The program is calling for innovative studies and technically feasible designs that are readily applicable and have the potential to transform the entire course of space exploration.
The projects submitted need to have a strong potential impact and have to be able to be turned from idea into a working solution in a manageable, objective time frame.
As it is a contest, each of the 15 chosen projects for this year’s edition will earn its candidate an award of $100000 to fund the research and implementation of their idea during a nine month initial study.
Jason Derleth, the NIAC’s executive director, said it is very difficult to select from the multitude of Phase I finalist concepts as they are all outstanding, but concentrating on only the few that have the greatest potential will allow NASA and the projects’ creators to focus their efforts for better and faster results.
After the initial 9 month trial, a few ideas that prove the highest likeliness of succeeding will enter Phase II of the program when an additional $500000 will be awarded for future in depth studies during a two year scheme.
This year’s star project is an articulated flexible squid-like moving robot that can be used in missions and scenarios where a vehicle with wheels would be useless. The first thing that comes to mind is underwater exploration and the craft is designed to have the propulsion module at one end and a series of tentacle shaped structures at the other which would act as electro-dynamic power harvesters from the surrounding electromagnetic fields to supply the machine with electrical current. At the same, time the tentacles could act as arms that could be equipped with tools to interact with the environment and take samples of various inorganic and possibly organic compounds.
Already a goal has been set for this project to culminate in a usable craft that would be used in underwater exploration of ice covered moons like Enceladus, the sixth largest moon of Saturn, and Europa, the smallest Galilean Satellite of Jupiter.
Both of these moons have been displaying water vapor jets and plumes, which means there is liquid water under the thick ice sheet, possibly an entire ocean. The water is kept liquid by the insulation provided by the ice cap and the gravitational friction and influence of the large planets around which the satellites orbit. The scientists hope that by exploring these oceans they could find the first extraterrestrial life forms. There is strong evidence to encourage them to think this, as there have been detections inside these plumes of organic molecules, such as propane, methane, formaldehyde and acetylene, all carbon containing compounds.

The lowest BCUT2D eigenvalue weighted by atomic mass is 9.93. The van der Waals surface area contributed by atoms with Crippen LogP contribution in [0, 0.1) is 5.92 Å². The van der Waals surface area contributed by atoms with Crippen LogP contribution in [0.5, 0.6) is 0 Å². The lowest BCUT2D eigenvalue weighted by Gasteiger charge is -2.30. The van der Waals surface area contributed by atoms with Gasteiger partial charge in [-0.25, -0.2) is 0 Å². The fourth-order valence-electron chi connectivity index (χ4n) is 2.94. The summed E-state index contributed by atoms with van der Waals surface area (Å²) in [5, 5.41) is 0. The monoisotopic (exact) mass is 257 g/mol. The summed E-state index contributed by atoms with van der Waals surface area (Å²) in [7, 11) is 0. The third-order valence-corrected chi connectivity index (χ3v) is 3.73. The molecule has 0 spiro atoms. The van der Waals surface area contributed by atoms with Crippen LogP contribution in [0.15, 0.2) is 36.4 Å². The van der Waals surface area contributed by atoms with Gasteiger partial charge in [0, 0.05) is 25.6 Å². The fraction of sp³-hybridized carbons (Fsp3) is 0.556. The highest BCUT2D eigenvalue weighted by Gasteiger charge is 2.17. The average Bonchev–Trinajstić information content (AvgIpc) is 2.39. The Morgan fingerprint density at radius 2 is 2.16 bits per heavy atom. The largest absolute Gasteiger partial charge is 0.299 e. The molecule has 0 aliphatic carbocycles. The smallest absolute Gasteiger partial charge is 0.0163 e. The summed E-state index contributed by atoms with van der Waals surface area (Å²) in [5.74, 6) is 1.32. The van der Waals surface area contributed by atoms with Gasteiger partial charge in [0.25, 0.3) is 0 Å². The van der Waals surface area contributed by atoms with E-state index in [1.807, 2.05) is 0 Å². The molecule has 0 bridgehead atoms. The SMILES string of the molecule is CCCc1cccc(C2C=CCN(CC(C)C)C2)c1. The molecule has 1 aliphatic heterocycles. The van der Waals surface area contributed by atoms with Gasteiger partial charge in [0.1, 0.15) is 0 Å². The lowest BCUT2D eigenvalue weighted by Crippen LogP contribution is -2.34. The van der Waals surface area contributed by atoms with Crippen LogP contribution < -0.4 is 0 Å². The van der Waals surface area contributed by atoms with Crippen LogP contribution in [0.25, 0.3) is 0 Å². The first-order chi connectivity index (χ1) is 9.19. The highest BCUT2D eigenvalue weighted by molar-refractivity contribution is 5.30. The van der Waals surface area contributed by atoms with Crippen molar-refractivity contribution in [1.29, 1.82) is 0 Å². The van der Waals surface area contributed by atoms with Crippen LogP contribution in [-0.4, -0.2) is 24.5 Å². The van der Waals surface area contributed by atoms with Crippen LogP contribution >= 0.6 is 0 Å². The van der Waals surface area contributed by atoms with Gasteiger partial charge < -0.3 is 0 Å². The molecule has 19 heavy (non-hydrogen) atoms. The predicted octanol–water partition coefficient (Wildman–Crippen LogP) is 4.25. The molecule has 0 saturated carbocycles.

These satellites are under continual study and observation and more future missions of exploration have been proposed by the scientific community.
The Enceladus Life Finder mission, for example, has been proposed in 2015 and if selected it will be assigned funding to materialize it in an exploration program in 2021. A launch date is even set for the 31st of December 2021.
Europa, on the other hand, has been the subject of many disputes amongst space scientists and, although an initial mission called Europa Jupiter System Mission has been set to launch in 2020, only to be dismissed in the early 2010s, all is not lost. On the 13th of January 2014, $80 million in funding has been assigned to continue the research on the possibility of a mission focusing exclusively on this ice covered moon.
As the start date for these space missions is set so distantly in the future, it is plausible to conceive that the projects seen at the annual NIAC competition, especially the extraterrestrial aquatic exploration robotic craft from this year, could find their way into the mission’s structure, potentially proving invaluable in the search for the first alien, even if that alien is a single cell organism.
Image Source: NASA